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Policy Library

Are Prosecutors and Public Defenders Paid Enough?

August 14, 2014

After a back-and-forth with the Legislature during the Fiscal Year 2015 budget debate, Governor Deval Patrick issued an executive order to create a new commission that will study the question of appropriate salaries for prosecutors and public defenders. 

Earlier this year, the Legislature sent the Governor a budget that increased District Attorney (DA) salaries by 15%, from $148,843 to $171,561.  The Chief Counsel for the Committee for Public Counsel Services (CPCS), whose pay is statutorily tied to that of the DA’s, would get the same raise.  The budget did not change salaries for Assistant DAs (ADAs), though it included a statewide pool of $500,000 to be used, largely at the DAs’ discretion, toward raises intended to help retain ADAs with more than 3 years of experience – a group that numbers in the hundreds.

Governor Patrick expressed his support for this $22,718 pay increase for DAs – their first in 7 years – but returned the provision with a proposed amendment that would also create a commission to study the salaries of ADAs and CPCS staff attorneys.  The Governor wrote, “These dedicated public servants deserve a salary reflective of their indispensable contribution to the Commonwealth and the fair and equitable dispensation of justice in our courts.”

The Legislature rejected this amendment, overriding the Governor and enacting the pay raise with no commission.  But the Governor created one anyway through an executive order and tasked it with comparing salary structures within DA offices and CPCS to those in other states, as well as to salaries of attorneys in law firms and other government offices.   In addition, the commission will look into the possibility of cost-of-living increases and try to put a figure on how much money the state will need “to address inadequate salaries”.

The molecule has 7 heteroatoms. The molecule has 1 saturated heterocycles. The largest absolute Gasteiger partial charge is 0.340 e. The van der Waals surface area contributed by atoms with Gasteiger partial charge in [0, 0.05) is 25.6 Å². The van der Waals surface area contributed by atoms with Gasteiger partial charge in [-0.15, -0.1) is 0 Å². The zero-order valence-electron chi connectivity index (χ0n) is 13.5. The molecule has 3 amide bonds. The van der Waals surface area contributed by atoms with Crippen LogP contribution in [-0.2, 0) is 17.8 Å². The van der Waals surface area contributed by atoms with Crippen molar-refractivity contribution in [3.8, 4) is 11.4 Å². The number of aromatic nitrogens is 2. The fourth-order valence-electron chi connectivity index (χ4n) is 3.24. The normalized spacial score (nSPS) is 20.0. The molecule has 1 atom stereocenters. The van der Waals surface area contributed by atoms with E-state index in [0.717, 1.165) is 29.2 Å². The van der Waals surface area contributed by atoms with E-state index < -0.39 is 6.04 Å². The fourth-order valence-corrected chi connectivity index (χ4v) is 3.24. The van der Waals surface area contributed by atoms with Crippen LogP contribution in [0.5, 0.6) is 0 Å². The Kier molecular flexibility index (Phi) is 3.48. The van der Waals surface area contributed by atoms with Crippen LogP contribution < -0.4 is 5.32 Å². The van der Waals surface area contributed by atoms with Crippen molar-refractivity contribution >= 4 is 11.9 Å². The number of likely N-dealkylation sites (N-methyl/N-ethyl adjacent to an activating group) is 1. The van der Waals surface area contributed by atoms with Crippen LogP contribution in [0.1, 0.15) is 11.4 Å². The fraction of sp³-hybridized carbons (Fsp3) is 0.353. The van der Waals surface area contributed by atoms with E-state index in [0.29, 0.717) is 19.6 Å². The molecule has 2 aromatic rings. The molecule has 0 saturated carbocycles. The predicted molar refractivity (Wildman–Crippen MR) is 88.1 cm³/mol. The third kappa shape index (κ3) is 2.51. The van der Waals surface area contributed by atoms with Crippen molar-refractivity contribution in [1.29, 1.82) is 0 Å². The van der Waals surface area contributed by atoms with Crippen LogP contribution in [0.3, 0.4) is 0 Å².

The “pathetic” pay for new ADAs was the subject of an editorial in the Boston Globe earlier this year, and salaries for incoming CPCS defenders are only marginally higher.  The Globe pointed out that most law-school graduates in Massachusetts must weigh heavy student debt and the high cost of housing in making job decisions, and that low salaries lead to unnecessary turnover.  The Commission will undoubtedly find – as the Massachusetts Bar Association’s task force on this subject recently did – that pay scales for these critical jobs are well below those in surrounding states. 

The Governor’s commission must report its findings and recommendations by December 15, 2014, and we will continue to monitor its progress until then.  The BBA has long supported efforts to advance the cause of justice, and attracting and retaining skilled prosecutors and defenders can be an important part of that equation – so long as the funds don’t come at the expense of other essential components of the justice system.  Incoming BBA Vice President Carol Starkey will represent the BBA on the 15-member commission, and we look forward to reviewing its report.


Finally, a personal note: This is my first Issue Spot entry, having started last week as the BBA’s Government Relations Director.  I look forward to using this space to keep you updated on matters of interest to the BBA, and I hope to have the opportunity to work with as many of you as possible.  Please don’t hesitate to get in touch with me if you have any questions or concerns.

– Michael Avitzur
Government Relations Director
Boston Bar Association